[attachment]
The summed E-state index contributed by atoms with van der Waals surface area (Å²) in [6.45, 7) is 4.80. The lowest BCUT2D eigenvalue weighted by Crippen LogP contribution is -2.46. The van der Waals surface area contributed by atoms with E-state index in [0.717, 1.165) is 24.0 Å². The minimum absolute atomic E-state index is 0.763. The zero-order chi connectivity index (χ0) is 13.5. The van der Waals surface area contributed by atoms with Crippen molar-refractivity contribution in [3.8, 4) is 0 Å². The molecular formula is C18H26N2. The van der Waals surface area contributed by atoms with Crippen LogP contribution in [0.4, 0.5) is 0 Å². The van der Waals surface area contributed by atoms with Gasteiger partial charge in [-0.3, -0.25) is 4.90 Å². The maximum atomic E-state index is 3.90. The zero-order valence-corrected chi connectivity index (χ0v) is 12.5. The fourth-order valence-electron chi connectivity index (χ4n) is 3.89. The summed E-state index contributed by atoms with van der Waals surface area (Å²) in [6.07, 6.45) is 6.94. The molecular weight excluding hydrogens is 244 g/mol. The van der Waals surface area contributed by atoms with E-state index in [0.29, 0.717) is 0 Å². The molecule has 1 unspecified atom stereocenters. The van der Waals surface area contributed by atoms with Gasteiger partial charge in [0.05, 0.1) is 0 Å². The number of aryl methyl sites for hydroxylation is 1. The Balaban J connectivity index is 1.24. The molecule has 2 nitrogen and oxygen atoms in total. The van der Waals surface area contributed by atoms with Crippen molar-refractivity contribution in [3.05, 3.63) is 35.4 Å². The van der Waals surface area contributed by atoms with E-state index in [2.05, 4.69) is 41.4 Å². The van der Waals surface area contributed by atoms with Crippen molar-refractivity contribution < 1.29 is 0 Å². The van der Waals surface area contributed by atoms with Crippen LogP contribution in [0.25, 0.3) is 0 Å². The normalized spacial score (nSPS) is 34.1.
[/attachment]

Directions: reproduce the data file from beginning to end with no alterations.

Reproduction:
The summed E-state index contributed by atoms with van der Waals surface area (Å²) in [6.45, 7) is 4.80. The lowest BCUT2D eigenvalue weighted by Crippen LogP contribution is -2.46. The van der Waals surface area contributed by atoms with E-state index in [0.717, 1.165) is 24.0 Å². The minimum absolute atomic E-state index is 0.763. The zero-order chi connectivity index (χ0) is 13.5. The van der Waals surface area contributed by atoms with Crippen molar-refractivity contribution in [3.8, 4) is 0 Å². The molecular formula is C18H26N2. The van der Waals surface area contributed by atoms with Crippen LogP contribution in [0.4, 0.5) is 0 Å². The van der Waals surface area contributed by atoms with Gasteiger partial charge in [-0.3, -0.25) is 4.90 Å². The maximum atomic E-state index is 3.90. The zero-order valence-corrected chi connectivity index (χ0v) is 12.5. The fourth-order valence-electron chi connectivity index (χ4n) is 3.89. The summed E-state index contributed by atoms with van der Waals surface area (Å²) in [6.07, 6.45) is 6.94. The molecular weight excluding hydrogens is 244 g/mol. The van der Waals surface area contributed by atoms with E-state index in [0.29, 0.717) is 0 Å². The molecule has 1 unspecified atom stereocenters. The van der Waals surface area contributed by atoms with Gasteiger partial charge in [0.05, 0.1) is 0 Å². The number of aryl methyl sites for hydroxylation is 1. The Balaban J connectivity index is 1.24. The molecule has 2 nitrogen and oxygen atoms in total. The van der Waals surface area contributed by atoms with Crippen molar-refractivity contribution in [3.05, 3.63) is 35.4 Å². The van der Waals surface area contributed by atoms with E-state index in [2.05, 4.69) is 41.4 Å². The van der Waals surface area contributed by atoms with Crippen molar-refractivity contribution < 1.29 is 0 Å². The van der Waals surface area contributed by atoms with Crippen LogP contribution in [0.25, 0.3) is 0 Å². The normalized spacial score (nSPS) is 34.1.